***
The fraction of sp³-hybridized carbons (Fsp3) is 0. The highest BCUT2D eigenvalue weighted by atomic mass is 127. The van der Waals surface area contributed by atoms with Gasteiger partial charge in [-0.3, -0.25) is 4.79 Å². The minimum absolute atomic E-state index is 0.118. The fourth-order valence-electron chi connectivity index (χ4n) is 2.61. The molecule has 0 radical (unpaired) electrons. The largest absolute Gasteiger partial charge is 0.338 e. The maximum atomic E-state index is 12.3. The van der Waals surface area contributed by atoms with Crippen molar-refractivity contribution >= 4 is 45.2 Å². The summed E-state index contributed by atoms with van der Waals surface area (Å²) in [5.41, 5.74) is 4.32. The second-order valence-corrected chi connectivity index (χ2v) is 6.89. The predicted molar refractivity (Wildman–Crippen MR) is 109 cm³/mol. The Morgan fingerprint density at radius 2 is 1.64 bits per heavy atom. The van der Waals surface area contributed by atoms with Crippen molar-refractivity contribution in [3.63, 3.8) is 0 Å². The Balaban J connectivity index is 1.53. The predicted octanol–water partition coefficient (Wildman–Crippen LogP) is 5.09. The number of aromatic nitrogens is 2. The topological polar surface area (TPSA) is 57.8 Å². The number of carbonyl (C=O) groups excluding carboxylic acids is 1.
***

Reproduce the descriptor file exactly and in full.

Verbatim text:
The fraction of sp³-hybridized carbons (Fsp3) is 0. The highest BCUT2D eigenvalue weighted by atomic mass is 127. The van der Waals surface area contributed by atoms with Gasteiger partial charge in [-0.3, -0.25) is 4.79 Å². The minimum absolute atomic E-state index is 0.118. The fourth-order valence-electron chi connectivity index (χ4n) is 2.61. The molecule has 0 radical (unpaired) electrons. The largest absolute Gasteiger partial charge is 0.338 e. The maximum atomic E-state index is 12.3. The van der Waals surface area contributed by atoms with Crippen molar-refractivity contribution >= 4 is 45.2 Å². The summed E-state index contributed by atoms with van der Waals surface area (Å²) in [5.41, 5.74) is 4.32. The second-order valence-corrected chi connectivity index (χ2v) is 6.89. The predicted molar refractivity (Wildman–Crippen MR) is 109 cm³/mol. The Morgan fingerprint density at radius 2 is 1.64 bits per heavy atom. The van der Waals surface area contributed by atoms with Crippen molar-refractivity contribution in [3.63, 3.8) is 0 Å². The Balaban J connectivity index is 1.53. The predicted octanol–water partition coefficient (Wildman–Crippen LogP) is 5.09. The number of aromatic nitrogens is 2. The topological polar surface area (TPSA) is 57.8 Å². The number of carbonyl (C=O) groups excluding carboxylic acids is 1.